The $12 Cauliflower


It's coming to a store near you, sooner than you think. And it won't be just cauliflower, you can expect to pay significantly more for everything you eat.

Before you start thinking this is due to increased transportation costs or electricity, think again. This is because farmers in many areas (and soon to be more) are being charged for water.

Now that might seem fair if they were using public infrastructure through city water, but that is not the case. Farmers in BC are being told they must register their wells that they likely paid many thousands of dollars for and often give info on how much water the wells produce at a cost of $200 and then the government is charging them for water use.

So, many people will think this is because farmers are depleting a shared aquifer. Again, this is not necessarily the case. My well, for instance, is what is known as a "rock well" so it basically captures rainwater that filters through the ground. Not only did it cost me approximately $30,000 for the well, pump, pressure tank and electrical work, there is arsenic at 200 feet (my well is over 330 feet deep) which required me to install, and further maintain, a water filtration system. So many farmers likely already pay far more then people on city water. To add further insult to injury, many cities do not even charge residents for water use.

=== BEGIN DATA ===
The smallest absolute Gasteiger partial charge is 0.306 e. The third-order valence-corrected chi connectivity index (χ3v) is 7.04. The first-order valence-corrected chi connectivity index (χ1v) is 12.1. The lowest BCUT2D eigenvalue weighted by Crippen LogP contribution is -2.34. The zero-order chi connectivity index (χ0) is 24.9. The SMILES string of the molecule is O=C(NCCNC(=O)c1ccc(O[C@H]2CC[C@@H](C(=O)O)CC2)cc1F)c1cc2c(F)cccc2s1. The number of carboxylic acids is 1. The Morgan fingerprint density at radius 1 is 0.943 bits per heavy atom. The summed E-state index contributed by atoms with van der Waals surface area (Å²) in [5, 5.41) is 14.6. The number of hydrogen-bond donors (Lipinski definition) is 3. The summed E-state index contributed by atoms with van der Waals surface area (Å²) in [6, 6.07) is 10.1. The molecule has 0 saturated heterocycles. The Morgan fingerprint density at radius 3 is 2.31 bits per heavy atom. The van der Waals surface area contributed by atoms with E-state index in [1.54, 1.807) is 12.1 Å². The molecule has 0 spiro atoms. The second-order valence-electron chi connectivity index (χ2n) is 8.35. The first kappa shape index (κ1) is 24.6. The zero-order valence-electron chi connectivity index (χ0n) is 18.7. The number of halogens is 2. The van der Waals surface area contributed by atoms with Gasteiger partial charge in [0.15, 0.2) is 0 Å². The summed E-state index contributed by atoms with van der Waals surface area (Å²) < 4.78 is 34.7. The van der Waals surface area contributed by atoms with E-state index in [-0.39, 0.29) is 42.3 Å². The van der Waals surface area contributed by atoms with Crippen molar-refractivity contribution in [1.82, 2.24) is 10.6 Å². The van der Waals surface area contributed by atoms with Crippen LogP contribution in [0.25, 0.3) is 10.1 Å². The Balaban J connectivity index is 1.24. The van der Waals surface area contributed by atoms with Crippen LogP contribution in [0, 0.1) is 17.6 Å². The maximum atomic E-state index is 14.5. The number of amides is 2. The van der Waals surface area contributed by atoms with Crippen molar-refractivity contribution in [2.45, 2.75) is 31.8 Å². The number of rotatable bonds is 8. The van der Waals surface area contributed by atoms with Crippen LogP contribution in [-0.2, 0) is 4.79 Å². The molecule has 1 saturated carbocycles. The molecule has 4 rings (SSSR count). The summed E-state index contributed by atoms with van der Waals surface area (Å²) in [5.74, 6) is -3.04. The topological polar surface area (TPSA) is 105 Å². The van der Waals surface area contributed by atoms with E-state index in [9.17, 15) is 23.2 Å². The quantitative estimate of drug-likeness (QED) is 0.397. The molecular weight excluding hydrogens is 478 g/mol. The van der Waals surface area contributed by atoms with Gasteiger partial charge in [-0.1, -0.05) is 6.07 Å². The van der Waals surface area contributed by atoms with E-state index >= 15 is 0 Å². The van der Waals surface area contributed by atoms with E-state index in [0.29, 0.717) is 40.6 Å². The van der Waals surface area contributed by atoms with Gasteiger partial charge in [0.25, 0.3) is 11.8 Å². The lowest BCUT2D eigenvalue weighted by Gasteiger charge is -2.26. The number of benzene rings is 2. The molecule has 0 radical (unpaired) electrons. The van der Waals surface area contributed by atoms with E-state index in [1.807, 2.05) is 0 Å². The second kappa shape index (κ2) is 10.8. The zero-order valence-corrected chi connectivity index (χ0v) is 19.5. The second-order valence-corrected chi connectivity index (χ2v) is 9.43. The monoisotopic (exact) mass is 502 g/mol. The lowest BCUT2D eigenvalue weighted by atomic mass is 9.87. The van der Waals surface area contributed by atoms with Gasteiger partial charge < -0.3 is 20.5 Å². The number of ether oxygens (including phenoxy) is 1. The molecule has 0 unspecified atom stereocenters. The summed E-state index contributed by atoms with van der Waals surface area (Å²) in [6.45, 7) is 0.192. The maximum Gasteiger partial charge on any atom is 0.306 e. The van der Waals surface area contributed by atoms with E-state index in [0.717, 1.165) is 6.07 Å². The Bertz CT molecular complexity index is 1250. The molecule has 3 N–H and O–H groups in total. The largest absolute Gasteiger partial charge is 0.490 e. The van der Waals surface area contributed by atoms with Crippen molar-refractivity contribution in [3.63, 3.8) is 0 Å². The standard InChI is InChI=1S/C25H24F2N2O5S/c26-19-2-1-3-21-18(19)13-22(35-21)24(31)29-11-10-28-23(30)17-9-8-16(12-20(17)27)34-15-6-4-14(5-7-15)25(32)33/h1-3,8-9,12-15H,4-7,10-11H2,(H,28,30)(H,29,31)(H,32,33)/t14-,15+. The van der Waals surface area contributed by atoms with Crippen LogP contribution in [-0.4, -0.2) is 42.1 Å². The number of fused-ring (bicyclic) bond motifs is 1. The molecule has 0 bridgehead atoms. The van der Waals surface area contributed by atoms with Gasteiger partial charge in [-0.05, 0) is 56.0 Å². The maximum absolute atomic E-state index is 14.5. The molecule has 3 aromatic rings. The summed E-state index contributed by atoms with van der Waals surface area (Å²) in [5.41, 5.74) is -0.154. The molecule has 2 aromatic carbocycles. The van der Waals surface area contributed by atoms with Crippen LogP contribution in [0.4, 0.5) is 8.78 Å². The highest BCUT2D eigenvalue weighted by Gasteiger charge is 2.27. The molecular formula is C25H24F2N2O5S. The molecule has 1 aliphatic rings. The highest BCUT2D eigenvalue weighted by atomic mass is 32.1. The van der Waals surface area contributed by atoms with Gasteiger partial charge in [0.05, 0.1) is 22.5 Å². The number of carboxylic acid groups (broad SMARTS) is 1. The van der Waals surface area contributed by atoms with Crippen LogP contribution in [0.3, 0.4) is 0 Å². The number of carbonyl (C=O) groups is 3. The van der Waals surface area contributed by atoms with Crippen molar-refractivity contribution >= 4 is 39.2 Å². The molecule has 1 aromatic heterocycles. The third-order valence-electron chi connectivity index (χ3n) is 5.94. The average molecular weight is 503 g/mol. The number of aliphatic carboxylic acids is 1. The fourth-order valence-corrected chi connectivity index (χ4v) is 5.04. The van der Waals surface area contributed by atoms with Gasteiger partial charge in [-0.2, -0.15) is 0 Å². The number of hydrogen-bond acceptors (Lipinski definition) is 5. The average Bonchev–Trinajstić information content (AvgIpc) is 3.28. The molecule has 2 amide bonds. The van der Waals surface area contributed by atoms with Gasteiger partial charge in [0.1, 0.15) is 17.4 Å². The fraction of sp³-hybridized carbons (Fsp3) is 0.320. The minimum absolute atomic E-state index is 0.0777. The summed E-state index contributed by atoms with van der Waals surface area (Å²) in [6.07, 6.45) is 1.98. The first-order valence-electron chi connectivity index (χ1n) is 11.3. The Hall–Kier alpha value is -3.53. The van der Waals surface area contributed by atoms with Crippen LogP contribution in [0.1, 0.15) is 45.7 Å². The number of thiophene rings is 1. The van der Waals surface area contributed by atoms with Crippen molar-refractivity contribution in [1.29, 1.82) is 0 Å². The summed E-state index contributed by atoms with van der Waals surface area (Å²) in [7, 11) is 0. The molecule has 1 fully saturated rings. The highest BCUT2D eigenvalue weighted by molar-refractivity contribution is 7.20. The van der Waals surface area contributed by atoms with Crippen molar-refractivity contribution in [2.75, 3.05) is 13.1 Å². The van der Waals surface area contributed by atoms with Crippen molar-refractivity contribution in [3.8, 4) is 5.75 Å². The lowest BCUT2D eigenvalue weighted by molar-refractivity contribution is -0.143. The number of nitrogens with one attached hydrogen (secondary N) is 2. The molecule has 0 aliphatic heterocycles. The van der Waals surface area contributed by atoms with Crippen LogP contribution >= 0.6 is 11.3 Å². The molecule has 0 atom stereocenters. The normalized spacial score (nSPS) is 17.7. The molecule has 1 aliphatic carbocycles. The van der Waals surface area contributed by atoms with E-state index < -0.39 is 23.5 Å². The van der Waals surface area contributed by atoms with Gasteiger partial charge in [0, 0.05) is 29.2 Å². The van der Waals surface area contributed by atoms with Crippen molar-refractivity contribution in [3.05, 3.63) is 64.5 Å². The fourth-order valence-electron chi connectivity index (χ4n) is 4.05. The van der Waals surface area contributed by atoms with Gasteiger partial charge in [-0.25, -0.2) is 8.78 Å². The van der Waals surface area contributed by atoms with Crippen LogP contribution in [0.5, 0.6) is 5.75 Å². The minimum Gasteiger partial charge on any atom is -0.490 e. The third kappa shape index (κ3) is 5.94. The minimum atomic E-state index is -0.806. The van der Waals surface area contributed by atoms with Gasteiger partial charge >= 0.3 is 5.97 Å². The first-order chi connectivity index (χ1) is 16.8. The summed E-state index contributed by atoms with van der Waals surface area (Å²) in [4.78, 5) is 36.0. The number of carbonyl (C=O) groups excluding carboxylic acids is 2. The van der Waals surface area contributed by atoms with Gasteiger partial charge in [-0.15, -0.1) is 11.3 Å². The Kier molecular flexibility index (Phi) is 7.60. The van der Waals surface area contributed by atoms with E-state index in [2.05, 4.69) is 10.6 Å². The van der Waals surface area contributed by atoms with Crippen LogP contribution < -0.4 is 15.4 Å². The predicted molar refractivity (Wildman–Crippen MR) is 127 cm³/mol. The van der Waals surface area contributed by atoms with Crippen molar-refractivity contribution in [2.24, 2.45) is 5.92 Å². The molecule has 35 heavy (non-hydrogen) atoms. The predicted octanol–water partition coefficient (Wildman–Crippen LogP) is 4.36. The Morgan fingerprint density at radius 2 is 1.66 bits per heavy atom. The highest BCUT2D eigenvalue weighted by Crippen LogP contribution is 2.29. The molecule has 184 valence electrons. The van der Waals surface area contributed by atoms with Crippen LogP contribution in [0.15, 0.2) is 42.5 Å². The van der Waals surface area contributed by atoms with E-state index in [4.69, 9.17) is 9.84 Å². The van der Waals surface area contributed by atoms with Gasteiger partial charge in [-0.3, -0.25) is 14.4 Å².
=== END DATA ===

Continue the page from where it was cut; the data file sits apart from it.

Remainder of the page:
Many people will cite the Water Sustainability Act as protecting our water from being abused by corporations since residential wells are currently not being required to register their wells. Most farmers live on the land they are farming so it begs the question why they would have to pay for their water while those on adjacent properties living in big executive homes (sometimes with horses) and driving their luxury cars to work every day, do not.

What about collecting rainwater? Well guess what, they are making that illegal in many areas too. 

Still think this does not effect you? Sometime in the not too distant future when you go to the farmers market so you can buy fresh local produce, or dine at one of the trendy restaurants serving up locally sourced, sustainable food, you may get a bit of sticker shock. Soon good quality food will only be available to the rich. 

It is the price we are paying for the partnership between government and big business.